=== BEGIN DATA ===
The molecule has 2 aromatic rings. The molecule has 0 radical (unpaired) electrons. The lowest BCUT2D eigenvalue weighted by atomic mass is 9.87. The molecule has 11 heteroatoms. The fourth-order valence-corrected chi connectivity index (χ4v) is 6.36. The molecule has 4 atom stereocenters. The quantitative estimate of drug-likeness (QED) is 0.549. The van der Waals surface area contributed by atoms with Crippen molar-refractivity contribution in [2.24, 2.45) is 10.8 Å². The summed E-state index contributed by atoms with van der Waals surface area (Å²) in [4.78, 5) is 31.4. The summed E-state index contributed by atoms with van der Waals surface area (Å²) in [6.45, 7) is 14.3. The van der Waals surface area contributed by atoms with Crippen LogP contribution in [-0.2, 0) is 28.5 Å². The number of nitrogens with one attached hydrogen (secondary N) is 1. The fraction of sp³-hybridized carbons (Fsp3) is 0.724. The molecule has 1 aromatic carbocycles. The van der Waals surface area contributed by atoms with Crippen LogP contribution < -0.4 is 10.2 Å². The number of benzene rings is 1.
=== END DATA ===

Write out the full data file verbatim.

The molecule has 2 aromatic rings. The molecule has 0 radical (unpaired) electrons. The lowest BCUT2D eigenvalue weighted by atomic mass is 9.87. The molecule has 11 heteroatoms. The fourth-order valence-corrected chi connectivity index (χ4v) is 6.36. The molecule has 4 atom stereocenters. The quantitative estimate of drug-likeness (QED) is 0.549. The van der Waals surface area contributed by atoms with Crippen molar-refractivity contribution in [2.24, 2.45) is 10.8 Å². The summed E-state index contributed by atoms with van der Waals surface area (Å²) in [4.78, 5) is 31.4. The summed E-state index contributed by atoms with van der Waals surface area (Å²) in [6.45, 7) is 14.3. The van der Waals surface area contributed by atoms with Crippen LogP contribution in [-0.2, 0) is 28.5 Å². The number of nitrogens with one attached hydrogen (secondary N) is 1. The fraction of sp³-hybridized carbons (Fsp3) is 0.724. The molecule has 1 aromatic carbocycles. The van der Waals surface area contributed by atoms with Crippen LogP contribution < -0.4 is 10.2 Å². The number of benzene rings is 1.